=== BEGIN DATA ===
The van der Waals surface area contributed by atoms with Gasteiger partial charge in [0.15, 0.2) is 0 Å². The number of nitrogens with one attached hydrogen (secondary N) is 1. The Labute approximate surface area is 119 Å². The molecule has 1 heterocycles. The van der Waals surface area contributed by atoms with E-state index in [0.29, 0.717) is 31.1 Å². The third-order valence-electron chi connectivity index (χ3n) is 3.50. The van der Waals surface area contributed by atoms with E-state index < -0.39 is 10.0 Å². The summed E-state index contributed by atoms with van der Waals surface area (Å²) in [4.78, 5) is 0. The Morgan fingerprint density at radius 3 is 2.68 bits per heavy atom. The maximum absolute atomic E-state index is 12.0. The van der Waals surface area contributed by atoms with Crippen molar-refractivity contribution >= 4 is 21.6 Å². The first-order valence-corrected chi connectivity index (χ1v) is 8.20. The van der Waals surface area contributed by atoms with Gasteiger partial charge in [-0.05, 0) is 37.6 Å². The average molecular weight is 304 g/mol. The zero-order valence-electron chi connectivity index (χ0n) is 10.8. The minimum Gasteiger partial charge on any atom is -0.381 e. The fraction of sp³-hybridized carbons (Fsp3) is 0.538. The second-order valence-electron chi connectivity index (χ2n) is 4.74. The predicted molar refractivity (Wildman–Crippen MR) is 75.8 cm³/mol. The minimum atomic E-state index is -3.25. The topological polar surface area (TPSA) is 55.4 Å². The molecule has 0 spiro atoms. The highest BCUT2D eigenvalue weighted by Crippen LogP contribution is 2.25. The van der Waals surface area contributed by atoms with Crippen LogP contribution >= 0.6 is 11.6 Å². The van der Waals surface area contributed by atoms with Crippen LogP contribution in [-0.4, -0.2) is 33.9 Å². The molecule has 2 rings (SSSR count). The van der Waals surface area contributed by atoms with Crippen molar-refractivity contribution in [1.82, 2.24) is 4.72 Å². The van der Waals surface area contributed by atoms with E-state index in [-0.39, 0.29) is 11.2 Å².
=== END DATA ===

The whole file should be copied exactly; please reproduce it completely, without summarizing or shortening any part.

The van der Waals surface area contributed by atoms with Gasteiger partial charge in [0.15, 0.2) is 0 Å². The number of nitrogens with one attached hydrogen (secondary N) is 1. The Labute approximate surface area is 119 Å². The molecule has 1 heterocycles. The van der Waals surface area contributed by atoms with E-state index in [0.29, 0.717) is 31.1 Å². The third-order valence-electron chi connectivity index (χ3n) is 3.50. The van der Waals surface area contributed by atoms with E-state index < -0.39 is 10.0 Å². The summed E-state index contributed by atoms with van der Waals surface area (Å²) in [4.78, 5) is 0. The Morgan fingerprint density at radius 3 is 2.68 bits per heavy atom. The maximum absolute atomic E-state index is 12.0. The van der Waals surface area contributed by atoms with Crippen molar-refractivity contribution >= 4 is 21.6 Å². The first-order valence-corrected chi connectivity index (χ1v) is 8.20. The van der Waals surface area contributed by atoms with Gasteiger partial charge in [-0.05, 0) is 37.6 Å². The average molecular weight is 304 g/mol. The zero-order valence-electron chi connectivity index (χ0n) is 10.8. The minimum Gasteiger partial charge on any atom is -0.381 e. The fraction of sp³-hybridized carbons (Fsp3) is 0.538. The second-order valence-electron chi connectivity index (χ2n) is 4.74. The predicted molar refractivity (Wildman–Crippen MR) is 75.8 cm³/mol. The minimum atomic E-state index is -3.25. The topological polar surface area (TPSA) is 55.4 Å². The molecule has 0 spiro atoms. The highest BCUT2D eigenvalue weighted by Crippen LogP contribution is 2.25. The van der Waals surface area contributed by atoms with Crippen LogP contribution >= 0.6 is 11.6 Å². The van der Waals surface area contributed by atoms with Crippen LogP contribution in [-0.4, -0.2) is 33.9 Å². The molecule has 2 rings (SSSR count). The van der Waals surface area contributed by atoms with Crippen molar-refractivity contribution in [1.82, 2.24) is 4.72 Å². The van der Waals surface area contributed by atoms with E-state index in [-0.39, 0.29) is 11.2 Å².